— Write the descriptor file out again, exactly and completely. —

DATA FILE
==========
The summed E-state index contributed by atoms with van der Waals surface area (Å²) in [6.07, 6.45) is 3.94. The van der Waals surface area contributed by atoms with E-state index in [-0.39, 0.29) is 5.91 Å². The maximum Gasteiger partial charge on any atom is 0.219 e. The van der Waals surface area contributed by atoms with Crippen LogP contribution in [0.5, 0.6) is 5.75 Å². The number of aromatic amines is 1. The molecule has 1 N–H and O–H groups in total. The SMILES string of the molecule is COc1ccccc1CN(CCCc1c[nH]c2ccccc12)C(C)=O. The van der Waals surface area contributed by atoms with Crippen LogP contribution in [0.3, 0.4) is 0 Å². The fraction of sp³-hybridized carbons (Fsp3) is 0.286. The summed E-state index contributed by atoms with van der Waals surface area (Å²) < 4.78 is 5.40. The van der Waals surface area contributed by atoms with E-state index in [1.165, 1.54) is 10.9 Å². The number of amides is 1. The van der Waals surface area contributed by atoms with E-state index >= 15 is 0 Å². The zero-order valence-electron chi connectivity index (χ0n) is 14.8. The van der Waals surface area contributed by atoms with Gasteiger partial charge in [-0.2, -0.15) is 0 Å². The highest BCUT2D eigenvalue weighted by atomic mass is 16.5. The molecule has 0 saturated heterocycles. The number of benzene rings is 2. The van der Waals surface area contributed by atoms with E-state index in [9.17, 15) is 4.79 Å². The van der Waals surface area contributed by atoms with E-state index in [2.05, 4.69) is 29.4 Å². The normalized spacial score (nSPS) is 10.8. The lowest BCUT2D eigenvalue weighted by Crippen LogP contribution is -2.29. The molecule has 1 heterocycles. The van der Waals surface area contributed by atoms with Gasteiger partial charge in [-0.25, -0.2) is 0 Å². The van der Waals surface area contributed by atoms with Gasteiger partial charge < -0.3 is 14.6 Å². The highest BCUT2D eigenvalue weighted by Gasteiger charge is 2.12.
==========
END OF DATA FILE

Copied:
The summed E-state index contributed by atoms with van der Waals surface area (Å²) in [6.07, 6.45) is 3.94. The van der Waals surface area contributed by atoms with E-state index in [-0.39, 0.29) is 5.91 Å². The maximum Gasteiger partial charge on any atom is 0.219 e. The van der Waals surface area contributed by atoms with Crippen LogP contribution in [0.5, 0.6) is 5.75 Å². The number of aromatic amines is 1. The molecule has 1 N–H and O–H groups in total. The SMILES string of the molecule is COc1ccccc1CN(CCCc1c[nH]c2ccccc12)C(C)=O. The van der Waals surface area contributed by atoms with Crippen LogP contribution in [0.3, 0.4) is 0 Å². The fraction of sp³-hybridized carbons (Fsp3) is 0.286. The summed E-state index contributed by atoms with van der Waals surface area (Å²) < 4.78 is 5.40. The van der Waals surface area contributed by atoms with E-state index in [1.165, 1.54) is 10.9 Å². The number of amides is 1. The van der Waals surface area contributed by atoms with E-state index >= 15 is 0 Å². The zero-order valence-electron chi connectivity index (χ0n) is 14.8. The van der Waals surface area contributed by atoms with Gasteiger partial charge in [-0.2, -0.15) is 0 Å². The highest BCUT2D eigenvalue weighted by atomic mass is 16.5. The molecule has 0 saturated heterocycles. The number of benzene rings is 2. The van der Waals surface area contributed by atoms with E-state index in [9.17, 15) is 4.79 Å². The van der Waals surface area contributed by atoms with E-state index in [2.05, 4.69) is 29.4 Å². The normalized spacial score (nSPS) is 10.8. The lowest BCUT2D eigenvalue weighted by Crippen LogP contribution is -2.29. The molecule has 1 heterocycles. The van der Waals surface area contributed by atoms with Gasteiger partial charge in [-0.25, -0.2) is 0 Å². The van der Waals surface area contributed by atoms with Gasteiger partial charge < -0.3 is 14.6 Å². The highest BCUT2D eigenvalue weighted by Gasteiger charge is 2.12.